But the homestyle industry now seems permanently star-struck year-round. When the celebrity-branded furniture trend first reared its head, many thought it would be a short-lived fad.
Yes, many big-name brands have come and gone (Elvis bedroom sets, anyone?) But the broader trend of hitching home goods to a star appears to have survived the recession and is still going strong.
Just in the last year, we've seen the launch of Brad Pitt's high-end furniture collection, Justin Timberlake's "curated" line of art and accessories for HomeMint, Nate Berkus' Target launch, and the Kardashian sisters' "kollection" of bed and bath products for Sears.
We've had furniture and home goods headlined by jocks (John Elway, Steffi Graf/Andre Agassi), fading glamour girls (Cindy Crawford, Kathy Ireland, Jaclyn Smith) and moguls (Martha Stewart, Donald Trump).
We've even had furniture branded for dead celebrities (Ernest Hemingway, Humphrey Bogart, Elvis) and people associated with dead celebrities (Princess Diana's brother and her former butler).
It's a safe bet that the High Point furniture market in April will feature at least one new collection with a famous name and face attached to it.
I don't get it, frankly. I want my home to reflect MY style, my family members' style, not the style of some famous person I know only from the pages of People magazine. Although I suppose if I fell in love with a particular piece I wouldn't let a celebrity brand stop me from bringing it home.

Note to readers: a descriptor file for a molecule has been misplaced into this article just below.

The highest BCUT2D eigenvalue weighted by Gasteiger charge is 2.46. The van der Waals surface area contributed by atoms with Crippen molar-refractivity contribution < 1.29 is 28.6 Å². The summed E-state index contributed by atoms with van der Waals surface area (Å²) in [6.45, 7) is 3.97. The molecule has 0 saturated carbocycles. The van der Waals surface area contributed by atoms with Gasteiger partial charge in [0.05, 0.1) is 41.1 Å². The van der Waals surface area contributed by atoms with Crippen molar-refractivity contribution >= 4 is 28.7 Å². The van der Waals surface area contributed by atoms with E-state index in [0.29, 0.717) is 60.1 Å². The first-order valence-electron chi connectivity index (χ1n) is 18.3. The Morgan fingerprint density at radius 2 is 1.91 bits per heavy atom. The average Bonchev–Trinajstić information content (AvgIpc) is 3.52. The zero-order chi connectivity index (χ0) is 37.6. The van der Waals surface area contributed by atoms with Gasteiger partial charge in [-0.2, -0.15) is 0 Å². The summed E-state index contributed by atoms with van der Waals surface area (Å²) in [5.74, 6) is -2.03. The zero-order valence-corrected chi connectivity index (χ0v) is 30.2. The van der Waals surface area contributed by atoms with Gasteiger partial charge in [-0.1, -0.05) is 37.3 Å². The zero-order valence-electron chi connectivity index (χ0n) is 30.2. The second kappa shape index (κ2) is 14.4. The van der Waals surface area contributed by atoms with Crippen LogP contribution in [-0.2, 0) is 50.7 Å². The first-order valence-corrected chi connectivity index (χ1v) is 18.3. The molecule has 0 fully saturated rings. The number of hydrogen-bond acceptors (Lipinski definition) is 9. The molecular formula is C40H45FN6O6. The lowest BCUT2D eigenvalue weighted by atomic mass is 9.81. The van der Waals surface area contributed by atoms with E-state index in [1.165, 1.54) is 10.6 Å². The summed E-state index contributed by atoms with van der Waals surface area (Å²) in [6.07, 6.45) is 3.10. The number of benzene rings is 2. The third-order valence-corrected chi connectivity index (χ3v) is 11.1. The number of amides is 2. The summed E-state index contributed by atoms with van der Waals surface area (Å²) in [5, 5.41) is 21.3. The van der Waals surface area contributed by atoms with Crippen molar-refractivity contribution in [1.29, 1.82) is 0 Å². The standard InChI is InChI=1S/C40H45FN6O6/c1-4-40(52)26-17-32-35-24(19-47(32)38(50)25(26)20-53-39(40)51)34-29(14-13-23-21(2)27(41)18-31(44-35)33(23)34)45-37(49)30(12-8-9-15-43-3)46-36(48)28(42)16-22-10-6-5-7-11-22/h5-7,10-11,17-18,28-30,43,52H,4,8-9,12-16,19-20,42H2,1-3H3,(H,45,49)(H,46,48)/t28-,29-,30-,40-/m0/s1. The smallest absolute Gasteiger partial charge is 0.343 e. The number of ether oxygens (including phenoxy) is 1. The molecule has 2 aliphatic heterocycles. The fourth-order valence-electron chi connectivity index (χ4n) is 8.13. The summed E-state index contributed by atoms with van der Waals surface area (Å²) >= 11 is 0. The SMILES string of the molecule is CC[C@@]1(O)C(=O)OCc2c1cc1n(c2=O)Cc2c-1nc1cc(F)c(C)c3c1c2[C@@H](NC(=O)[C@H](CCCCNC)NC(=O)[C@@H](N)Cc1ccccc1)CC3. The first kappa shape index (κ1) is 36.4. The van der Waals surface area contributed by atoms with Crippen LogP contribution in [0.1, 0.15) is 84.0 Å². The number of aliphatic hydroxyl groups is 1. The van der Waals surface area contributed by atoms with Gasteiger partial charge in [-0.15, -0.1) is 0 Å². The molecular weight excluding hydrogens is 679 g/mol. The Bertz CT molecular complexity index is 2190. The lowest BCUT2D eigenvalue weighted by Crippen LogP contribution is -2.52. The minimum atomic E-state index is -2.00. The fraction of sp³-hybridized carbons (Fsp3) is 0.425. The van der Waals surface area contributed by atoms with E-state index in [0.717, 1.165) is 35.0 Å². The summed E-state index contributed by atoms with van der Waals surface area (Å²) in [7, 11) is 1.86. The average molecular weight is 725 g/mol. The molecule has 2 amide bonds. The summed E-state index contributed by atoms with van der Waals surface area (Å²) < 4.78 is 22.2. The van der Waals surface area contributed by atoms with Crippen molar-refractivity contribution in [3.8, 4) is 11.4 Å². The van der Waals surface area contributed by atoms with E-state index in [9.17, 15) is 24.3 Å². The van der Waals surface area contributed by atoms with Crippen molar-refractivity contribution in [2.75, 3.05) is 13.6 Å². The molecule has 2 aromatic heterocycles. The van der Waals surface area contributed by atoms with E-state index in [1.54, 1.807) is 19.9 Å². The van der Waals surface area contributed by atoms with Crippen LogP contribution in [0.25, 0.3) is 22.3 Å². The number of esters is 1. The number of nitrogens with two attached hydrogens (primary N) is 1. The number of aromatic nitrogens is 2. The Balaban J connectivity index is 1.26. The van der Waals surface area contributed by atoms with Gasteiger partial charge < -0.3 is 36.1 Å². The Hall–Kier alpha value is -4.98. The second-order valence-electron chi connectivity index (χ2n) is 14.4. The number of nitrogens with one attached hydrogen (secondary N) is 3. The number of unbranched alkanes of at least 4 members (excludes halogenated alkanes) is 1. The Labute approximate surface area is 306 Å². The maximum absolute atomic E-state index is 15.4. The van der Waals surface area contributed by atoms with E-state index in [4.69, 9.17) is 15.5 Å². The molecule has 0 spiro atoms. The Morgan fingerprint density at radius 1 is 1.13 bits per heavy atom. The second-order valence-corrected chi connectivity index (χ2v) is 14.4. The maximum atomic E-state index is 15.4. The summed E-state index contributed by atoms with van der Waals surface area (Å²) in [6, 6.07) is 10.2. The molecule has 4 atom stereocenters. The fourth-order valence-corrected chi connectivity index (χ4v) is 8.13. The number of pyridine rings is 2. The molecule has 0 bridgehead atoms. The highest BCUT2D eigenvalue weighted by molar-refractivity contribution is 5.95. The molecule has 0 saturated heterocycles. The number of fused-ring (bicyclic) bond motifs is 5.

So how about you? Are there celebrity home collections you like? Have you bought anything for your home with a star's name on it? And if you were a furniture maker, what famous face would you try to partner with?
Have you taken the video virtual tour of this year’s HGTV Dream Home? Every year, it triggers the question “If I win, would I leave Minnesota and my family and friends and move in?” I was on the fence about last year’s remote Utah lodge, but this year my answer is “heck, yes.”
All it took was a photo of the tropical wood front porch furnished with charming woven chairs to make me fantasize about living in the “coastal cottage” on Kiawah Island, only 20 miles from Charleston, S. Carolina. The marshland surroundings and nearby Atlantic Ocean give it a “walking on the beach with Nick Nolte in Prince of Tides” kind of feeling.
The house is just my style - old-fashioned beachhouse-cottage architectural details on the outside and a clean-lined modern aesthetic on the inside. My to-die-for space is the second floor loft awash in a “tidal blue” color palette and suspended above the great room. And on hot and steamy evening, I’ll sip a cocktail on the back porch surrounded by southern palmetto trees and an Infinity Plunge Pool that’s lit up at night.
The builder/designer thought of every amenity for Southern comfort -- the structure can even withstand hurricanes. That’s a relief.
I'm going to enter twice a day at www.hgtv.com and www.frontdoor.com until the Feb. 15 deadline to win the completely furnished home – plus $500,000 and a GMC SUV to sweeten the pot. Eight-one million dreamers entered last year.
What do you think of this year’s charming potential life-changer on the S. Carolina coast?
Photo provided by HGTV.
|Decoration and design (114)||Gardening and landscaping (28)|
|Improvement and repair (66)||Vikings (1)|
|Weather (1)||Construction (16)|
|Furniture (32)||Home Furnishing (60)|
|Home Improvement (79)||Home Security (2)|
|Holidays (61)||Shopping (38)|
|Flowers (12)||Grasses (5)|
|Green gardening (3)||Weather (1)|
|Weekend chores (61)||Minnesota newsmakers (6)|
|Openings + closings (1)||Bears (1)|
|Super Bowl (1)||Design + Architechture (58)|